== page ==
Docks and bridges hold slabs in June
Kerr Lake’s crappie are hanging out around bridge pilings and docks, and Sam Seamster of Wild Life Adventures (youtube.com/@boom13) catches numbers of them on bridge pilings, as well as on docks that are located in various creeks.
He catches these fish using 1/16- and 1/32-ounce jigheads paired up with Lake Country Baits jigs. He likes these in the LC Shad and Bug body styles.
Seamster said bridges are always a great place to start.
“The crappie relate to bridges because of the shade. Ones that also have a little bit of current and a little bit of water depth are ideal,” he said.
Using 6-pound test line, he pitches his jig into areas he sees shad or crappie on his depthfinder. Then he allows it to fall, then swing back toward him as the line tightens.
“I don’t do anything too dramatic. If I see the fish at about 15 feet deep, I’ll just swim it back at around 10 feet or so, and wait for the crappie to react,” he said.
While bridges can produce plenty of crappie, Seamster said they can be finicky due to the amount of pressure they get from anglers. That’s why he likes fishing docks a little better.
And when it comes to fishing docks, he starts off by looking at the contour maps on his Garmin electronics. He’s looking for docks that have 15+ feet of water underneath.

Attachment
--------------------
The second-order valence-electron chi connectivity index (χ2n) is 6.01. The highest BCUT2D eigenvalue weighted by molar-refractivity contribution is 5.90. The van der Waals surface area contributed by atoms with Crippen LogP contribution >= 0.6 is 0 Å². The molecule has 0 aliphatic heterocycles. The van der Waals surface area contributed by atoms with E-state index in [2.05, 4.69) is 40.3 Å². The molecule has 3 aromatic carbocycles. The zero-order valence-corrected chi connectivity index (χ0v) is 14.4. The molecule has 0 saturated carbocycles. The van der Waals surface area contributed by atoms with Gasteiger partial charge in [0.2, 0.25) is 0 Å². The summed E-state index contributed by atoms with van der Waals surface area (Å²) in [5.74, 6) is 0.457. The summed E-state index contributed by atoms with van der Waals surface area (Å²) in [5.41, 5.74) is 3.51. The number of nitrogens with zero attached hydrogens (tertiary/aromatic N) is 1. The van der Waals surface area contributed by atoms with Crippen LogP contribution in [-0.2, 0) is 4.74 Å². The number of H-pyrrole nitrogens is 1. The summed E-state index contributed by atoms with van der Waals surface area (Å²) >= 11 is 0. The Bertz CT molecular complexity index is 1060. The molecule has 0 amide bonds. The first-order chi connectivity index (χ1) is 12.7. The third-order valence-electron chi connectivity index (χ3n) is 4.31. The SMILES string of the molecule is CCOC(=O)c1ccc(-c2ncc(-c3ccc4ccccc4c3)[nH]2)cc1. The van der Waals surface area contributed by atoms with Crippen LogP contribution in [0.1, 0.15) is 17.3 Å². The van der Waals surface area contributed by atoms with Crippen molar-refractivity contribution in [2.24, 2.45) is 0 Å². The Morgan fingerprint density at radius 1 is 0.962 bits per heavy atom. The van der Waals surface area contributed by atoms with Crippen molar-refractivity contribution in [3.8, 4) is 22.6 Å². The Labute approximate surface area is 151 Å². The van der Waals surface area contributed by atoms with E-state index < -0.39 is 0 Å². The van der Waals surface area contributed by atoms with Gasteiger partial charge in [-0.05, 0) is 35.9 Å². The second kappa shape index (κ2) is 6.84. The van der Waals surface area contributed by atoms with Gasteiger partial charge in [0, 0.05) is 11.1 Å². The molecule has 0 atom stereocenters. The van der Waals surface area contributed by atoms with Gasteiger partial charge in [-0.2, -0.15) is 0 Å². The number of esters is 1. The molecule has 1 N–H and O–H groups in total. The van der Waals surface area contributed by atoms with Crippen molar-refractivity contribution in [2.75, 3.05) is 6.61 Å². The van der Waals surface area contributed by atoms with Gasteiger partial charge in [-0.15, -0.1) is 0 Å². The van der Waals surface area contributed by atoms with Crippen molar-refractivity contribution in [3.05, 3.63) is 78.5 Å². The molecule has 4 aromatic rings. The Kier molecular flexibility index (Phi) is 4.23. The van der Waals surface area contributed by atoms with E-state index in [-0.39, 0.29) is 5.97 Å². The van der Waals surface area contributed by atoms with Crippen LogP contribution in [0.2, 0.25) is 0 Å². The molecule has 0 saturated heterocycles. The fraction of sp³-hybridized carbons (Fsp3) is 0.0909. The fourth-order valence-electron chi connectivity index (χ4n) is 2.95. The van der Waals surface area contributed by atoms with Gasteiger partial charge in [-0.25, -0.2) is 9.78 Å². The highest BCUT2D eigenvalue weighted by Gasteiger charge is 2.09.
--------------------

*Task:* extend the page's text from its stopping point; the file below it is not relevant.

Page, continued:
“As a rule of thumb, if it’s got 15 or 16 feet of water on the front of it, I will fish it,” he said.
This is a good tip for anglers that don’t have LiveScope technology on their boats. And they can narrow down their fishing spots by looking on Google Maps before they even get on the water.
“Finding areas of the lake that have docks in those depths can help you eliminate a lot of riding around once you’re on the water,” he said.
This time of year, Seamster doesn’t drop his jigs straight down and fish that way. Instead, he pitches his jig as far under the dock as he can, then allows the jig to swim its way back as far as it can. Then he reels it the rest of the way in. He likes docks with boat covers on them because those offer plenty of shade, which helps attract the fish.
He said many docks hold big numbers of fish. Unfortunately, on some of those, the fish will bump the jig repeatedly, but not bite it. He said that’s just part of the game. When he enounters that, he just moves to another dock.
“And sometimes, you’ll find a pile of crappie on a dock, and you’ll catch four or five of them, and that’s it. That’s when you just have to move on,” he said.
Having a long rod on hand is beneficial when fishing this way. Many docks have mechanical boat lifts and other features that prevent anglers from making easy casts, offering only small, skinny areas to cast or drop a jig. Having that extra length can help reach fish that would otherwise be just out of range.
Between fishing bridges and docks, anglers can limit out on crappie, including some absolute slabs. And Seamster said they can also find some bonus fish if they happen to see deep brush in creeks while watching their electronics.
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